Hi An 19th century building gets turned into residences in the 20th century, and renovated to bring it in to the 21st century.
It's not easy mixing the old with the new, but this residence seamlessly crisscrosses time and borders with a decidedly historic and international feel. The original building owned by the Grey Nuns was built in the 1800's, turned into residences in the 1980's, and renovated bring it into the 21st century. Locally sourced materials like Quebec granite and maple were used by Quebec artisans to build a unique home rooted in history, and locally grounded.
Local artists, many with international reputations, provide works.
A modern interior maximizes views over the historic Old Port, dating back 375 years.
The large loft-like space is full of light. Large triptych by Kathryn Lipke.
The dining room windows look out over the unique rooflines of this historic area. Painting over the buffet by Andrew Rucklidge, "Seedcatcher" sculpture by Kathryn Lipke.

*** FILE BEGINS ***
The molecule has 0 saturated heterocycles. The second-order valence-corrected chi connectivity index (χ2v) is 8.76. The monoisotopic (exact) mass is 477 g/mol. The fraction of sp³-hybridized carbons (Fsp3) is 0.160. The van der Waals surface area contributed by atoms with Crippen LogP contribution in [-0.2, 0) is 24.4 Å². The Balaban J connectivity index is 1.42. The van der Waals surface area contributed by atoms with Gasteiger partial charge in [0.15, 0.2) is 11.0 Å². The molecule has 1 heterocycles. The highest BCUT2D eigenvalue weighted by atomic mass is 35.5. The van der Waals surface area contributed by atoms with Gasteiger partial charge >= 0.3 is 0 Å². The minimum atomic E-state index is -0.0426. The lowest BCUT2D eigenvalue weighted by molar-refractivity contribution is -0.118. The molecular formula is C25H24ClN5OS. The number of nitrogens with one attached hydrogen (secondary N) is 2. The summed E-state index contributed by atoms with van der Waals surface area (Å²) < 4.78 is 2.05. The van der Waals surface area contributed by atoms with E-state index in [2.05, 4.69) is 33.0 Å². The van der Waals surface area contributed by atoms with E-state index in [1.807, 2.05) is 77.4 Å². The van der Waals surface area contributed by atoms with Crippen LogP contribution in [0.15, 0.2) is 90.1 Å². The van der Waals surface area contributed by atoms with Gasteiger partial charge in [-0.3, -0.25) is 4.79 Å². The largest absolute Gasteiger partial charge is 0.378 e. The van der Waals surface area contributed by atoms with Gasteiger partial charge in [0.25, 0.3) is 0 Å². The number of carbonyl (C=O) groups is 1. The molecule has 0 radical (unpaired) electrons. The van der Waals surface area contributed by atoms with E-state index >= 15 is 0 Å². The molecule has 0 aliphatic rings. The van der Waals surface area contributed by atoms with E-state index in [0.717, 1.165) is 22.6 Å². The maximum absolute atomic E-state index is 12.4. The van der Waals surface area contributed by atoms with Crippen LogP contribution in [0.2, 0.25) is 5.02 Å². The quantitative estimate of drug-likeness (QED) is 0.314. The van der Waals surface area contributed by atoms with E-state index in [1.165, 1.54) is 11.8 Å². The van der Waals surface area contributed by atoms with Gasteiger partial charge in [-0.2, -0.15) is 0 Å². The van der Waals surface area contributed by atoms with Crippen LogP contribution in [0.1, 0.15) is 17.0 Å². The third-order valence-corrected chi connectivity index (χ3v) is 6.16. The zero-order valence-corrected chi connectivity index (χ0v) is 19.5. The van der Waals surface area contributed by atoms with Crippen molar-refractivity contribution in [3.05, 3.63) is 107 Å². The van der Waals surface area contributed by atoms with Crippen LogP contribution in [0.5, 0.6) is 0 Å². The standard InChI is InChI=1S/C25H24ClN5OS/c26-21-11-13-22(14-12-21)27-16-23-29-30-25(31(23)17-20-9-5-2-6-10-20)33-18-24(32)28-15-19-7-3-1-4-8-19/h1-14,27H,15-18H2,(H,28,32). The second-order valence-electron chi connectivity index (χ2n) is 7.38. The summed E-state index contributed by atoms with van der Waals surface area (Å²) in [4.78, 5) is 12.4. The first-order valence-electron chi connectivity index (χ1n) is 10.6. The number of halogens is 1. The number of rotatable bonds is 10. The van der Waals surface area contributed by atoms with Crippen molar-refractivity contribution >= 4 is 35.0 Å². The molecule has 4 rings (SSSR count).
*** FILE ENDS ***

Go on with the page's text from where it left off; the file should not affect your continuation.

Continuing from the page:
A Canadian armoire from the 19th century fits rightfully within the walls of the building built at that time.
Local Quebec cabinetmaker Richtin built the kitchen custom-designedly Shannon McCardle.
Local-produced sink by WetStyle, the vanity was built with re-purposed teak from a 1970's Danish bookcase that had been damaged.
Upstairs a light-filled bedroom looks up to the sky.
A big, open space serves as a home office and multi-purpose room. Painting by Kevin Sonmor
A maple and beeswax wall unit designed by Shannon McCardle provides storage and hides the entrance to the second bathroom behind a sliding door. The mirrored door leads to a walk-in closet.
The third bathroom has a clean,modern, and masculine feel.